Phase 2: Settling in
It may take you a few months to move into the second phase — or even a few years (we won’t judge if you still have packed boxes gathering dust after a year or two). But this phase is when your house becomes a home, and you start enjoying your everyday life in the space.
You’ve figured out where all your belongings should go, you’ve done the bulk of your decorating, and you’re getting to know your neighbors and a few local hangouts. You’ve likely celebrated the holidays in your home a time or two, welcomed out-of-town guests, and gotten to know (and love?) your home’s unique quirks.
Phase 3: Fixing up
If the housing market continues its current upward trend, it’s likely that, after even a few years in your home, you’re sitting on some equity. So what should you do with it? Phase 3 is often the time when homeowners can take advantage of equity they’ve gained.
First, if you bought an older home, it may be time to update some of your home’s major systems — think furnace, roof, or windows. Portland, OR-based mortgage broker Lauren Green of Green Family Mortgage recommends researching two options for financing home improvements: home equity lines of credit (HELOC) and cash-out refinances.
“Many people have no idea they can access their home’s equity,” Green says. “They think the only way to take advantage of their home’s increased value is to sell it, but in reality, there are some great ways to access the equity in your home while still living in it.”
Second, after living in your home for a few years, you probably have a better idea of the renovations that would really make your home work for your lifestyle.
“There are lots of reasons why someone may decide to remodel instead of sell and look for a new home,” says Tyler Coke, project manager and business development manager at Marrone & Marrone, a custom home builder and remodeler in the Bay Area. “One thing that appeals to many homeowners is the custom aspect of it. You can design and create exactly the type of space that fits your lifestyle and speaks to how you use your home.”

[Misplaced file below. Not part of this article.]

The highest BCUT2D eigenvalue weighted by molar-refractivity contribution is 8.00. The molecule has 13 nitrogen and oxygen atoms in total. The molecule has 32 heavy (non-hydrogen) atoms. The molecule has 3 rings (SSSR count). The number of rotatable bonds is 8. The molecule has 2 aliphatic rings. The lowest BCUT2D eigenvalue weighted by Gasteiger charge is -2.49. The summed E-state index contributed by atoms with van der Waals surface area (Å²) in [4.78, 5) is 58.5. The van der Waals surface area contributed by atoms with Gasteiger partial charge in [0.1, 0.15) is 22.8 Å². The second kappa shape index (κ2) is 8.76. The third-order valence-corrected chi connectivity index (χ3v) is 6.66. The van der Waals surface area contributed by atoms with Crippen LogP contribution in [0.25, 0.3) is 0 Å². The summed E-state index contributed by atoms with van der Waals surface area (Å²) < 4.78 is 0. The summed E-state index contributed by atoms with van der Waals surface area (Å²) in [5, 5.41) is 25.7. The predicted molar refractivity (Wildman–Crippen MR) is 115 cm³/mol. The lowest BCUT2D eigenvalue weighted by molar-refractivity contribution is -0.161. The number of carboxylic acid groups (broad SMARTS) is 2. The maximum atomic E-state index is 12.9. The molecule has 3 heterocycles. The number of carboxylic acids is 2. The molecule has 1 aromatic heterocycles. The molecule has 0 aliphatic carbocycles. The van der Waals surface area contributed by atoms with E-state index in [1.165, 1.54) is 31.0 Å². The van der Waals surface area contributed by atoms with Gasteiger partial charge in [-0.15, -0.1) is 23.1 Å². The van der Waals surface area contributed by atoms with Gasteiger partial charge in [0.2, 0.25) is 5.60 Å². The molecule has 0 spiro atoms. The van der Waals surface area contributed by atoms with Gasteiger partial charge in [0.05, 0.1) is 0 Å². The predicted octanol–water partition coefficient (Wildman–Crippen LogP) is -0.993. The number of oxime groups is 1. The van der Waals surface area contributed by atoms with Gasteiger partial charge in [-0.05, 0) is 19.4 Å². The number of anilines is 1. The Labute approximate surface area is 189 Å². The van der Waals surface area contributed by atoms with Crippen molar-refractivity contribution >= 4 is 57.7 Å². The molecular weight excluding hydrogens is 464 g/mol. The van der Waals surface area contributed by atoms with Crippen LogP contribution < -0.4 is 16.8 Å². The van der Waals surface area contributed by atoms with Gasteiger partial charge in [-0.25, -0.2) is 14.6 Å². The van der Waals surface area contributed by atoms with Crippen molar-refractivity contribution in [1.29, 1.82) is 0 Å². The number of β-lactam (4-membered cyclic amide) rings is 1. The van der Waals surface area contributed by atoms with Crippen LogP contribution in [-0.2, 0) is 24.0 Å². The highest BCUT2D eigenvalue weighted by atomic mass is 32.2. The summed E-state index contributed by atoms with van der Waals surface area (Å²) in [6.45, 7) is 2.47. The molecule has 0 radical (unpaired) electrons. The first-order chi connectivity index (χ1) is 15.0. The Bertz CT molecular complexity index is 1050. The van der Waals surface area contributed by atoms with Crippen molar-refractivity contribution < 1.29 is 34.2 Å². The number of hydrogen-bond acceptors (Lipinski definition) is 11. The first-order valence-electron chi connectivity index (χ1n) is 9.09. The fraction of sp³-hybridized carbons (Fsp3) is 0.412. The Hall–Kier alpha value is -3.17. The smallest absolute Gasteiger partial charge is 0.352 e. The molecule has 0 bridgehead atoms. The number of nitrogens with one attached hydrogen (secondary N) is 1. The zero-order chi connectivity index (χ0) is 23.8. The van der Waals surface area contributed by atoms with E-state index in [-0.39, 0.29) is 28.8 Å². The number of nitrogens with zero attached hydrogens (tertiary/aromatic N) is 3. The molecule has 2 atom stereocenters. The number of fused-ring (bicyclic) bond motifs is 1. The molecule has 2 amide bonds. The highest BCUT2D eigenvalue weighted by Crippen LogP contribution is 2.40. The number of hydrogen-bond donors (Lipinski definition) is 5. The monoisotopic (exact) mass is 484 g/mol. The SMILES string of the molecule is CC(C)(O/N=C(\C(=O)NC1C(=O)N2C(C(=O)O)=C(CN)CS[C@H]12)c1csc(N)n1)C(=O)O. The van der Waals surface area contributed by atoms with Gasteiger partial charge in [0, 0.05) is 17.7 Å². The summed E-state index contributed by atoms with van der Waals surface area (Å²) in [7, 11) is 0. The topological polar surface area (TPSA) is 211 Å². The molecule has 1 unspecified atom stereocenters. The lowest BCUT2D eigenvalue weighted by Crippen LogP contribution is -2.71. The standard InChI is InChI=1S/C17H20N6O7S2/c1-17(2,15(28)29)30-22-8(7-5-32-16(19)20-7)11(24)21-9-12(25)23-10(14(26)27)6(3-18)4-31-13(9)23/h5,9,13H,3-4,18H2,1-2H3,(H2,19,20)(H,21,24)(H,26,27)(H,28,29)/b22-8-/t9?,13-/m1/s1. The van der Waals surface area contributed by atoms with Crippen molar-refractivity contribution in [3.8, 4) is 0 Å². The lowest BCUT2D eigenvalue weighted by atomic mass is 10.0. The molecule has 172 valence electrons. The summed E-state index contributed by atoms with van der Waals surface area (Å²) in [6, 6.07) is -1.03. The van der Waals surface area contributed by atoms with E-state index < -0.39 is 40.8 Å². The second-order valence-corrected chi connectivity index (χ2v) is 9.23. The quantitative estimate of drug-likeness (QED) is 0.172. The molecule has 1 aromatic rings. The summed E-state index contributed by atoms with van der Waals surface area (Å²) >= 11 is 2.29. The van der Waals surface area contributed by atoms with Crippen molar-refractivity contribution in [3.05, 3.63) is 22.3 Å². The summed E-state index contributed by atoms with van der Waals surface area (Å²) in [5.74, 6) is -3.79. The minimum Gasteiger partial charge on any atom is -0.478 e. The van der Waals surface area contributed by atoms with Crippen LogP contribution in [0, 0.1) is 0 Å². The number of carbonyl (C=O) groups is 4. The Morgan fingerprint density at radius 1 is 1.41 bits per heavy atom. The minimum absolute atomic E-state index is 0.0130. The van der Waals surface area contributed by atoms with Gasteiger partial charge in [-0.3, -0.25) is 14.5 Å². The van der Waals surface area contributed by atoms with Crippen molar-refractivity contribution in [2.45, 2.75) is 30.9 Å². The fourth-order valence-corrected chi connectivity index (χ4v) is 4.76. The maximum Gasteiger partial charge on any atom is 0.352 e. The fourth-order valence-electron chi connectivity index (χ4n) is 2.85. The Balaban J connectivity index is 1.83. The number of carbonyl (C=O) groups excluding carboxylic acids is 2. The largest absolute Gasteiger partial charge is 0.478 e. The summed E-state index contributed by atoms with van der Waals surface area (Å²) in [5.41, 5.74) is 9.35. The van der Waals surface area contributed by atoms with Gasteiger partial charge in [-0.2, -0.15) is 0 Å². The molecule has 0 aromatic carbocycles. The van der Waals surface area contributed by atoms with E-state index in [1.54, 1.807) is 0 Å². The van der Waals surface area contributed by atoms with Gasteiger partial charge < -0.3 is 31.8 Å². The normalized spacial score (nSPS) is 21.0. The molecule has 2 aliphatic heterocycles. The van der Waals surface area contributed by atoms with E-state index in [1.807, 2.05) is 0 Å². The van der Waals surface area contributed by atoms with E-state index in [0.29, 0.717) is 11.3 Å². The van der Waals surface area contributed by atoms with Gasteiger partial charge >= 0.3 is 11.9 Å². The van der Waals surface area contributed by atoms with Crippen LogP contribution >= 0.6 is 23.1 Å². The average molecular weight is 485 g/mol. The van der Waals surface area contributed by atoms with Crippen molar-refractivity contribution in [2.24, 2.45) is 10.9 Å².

Phase 4: Moving on
When will you know it’s time to move on? And what will prompt you to move somewhere new?
“Usually, it’s some kind of transition that causes people to sell,” says Bohn. “A new job, a growing family, or downsizing once the kids move out. In big cities, we’re also seeing people moving from more centrally located neighborhoods to farther-flung suburbs, where their money will get them more.”
Whatever your reason for putting your home on the market, the day you sign on the dotted line and close your front door for the last time is likely to be a bittersweet moment. But change can be good, and the next time you buy a home, you’ll be well-versed in all four phases and know just what you’re looking for.
Know which financial weaknesses stand out to lenders so you can strengthen your chances of loan approval.
Trained to spot financial mismanagement, mortgage lenders take careful time to review your finances before approving or denying you for a home loan. The role of the lender in approving a loan is to make sure you have enough money for a down payment and closing costs, and to assess whether you’re able to regularly make your monthly payments. Part of how they do that is by reviewing your bank statements. That’s why it’s important to make sure all your documents and records are sorted and straightforward.
Bank statement warning signs
Lenders typically include your last two months of bank statements in their evaluation of your finances. Having a long list of overdraft charges in your account isn’t the best indicator that you’ll be a good borrower. No matter the circumstances, having a history of overdrafts or insufficient funds noted on your statement shows the lender that you might struggle at managing your finances.
Another red flag to lenders is when a bank statement has irregular or lump-sum deposits. This can be seen as iffy because it could appear that those funds are coming from an illegal or unacceptable source. Unless you can provide an acceptable explanation for your large deposit, it’s likely the lender will disregard those funds and apply your remaining dollars to their assessment of whether you qualify for a loan.
Signs of the bank of mom and dad
One way to help ensure that your bank statement won’t raise any red flags with lenders is by having consistent, tracked payments. If, for instance, you have automatic monthly payments to an individual rather than to a bank, lenders could see that as a non-disclosed credit account. This would be the case if you were to take out a loan from your parents and make car payments to them rather than an actual bank, for example.
How to reduce bank statement scrutiny
Take extra care of your transactions for at least a few months before applying for a mortgage. Lenders want to know that the money in your account has been there for some time, not just recently deposited. One or two big deposits into your account right before applying could indicate to lenders that the money you claim to have isn’t actually yours or isn’t a “seasoned” asset, meaning the money hasn’t been in your account for at least two months.
At the end of the day, it’s best to start the process of organizing your bank activity and statements prior to applying for a loan. When you start looking for a home, it’s best to have your financial information sorted in case your dream home hits the market and you have to move fast.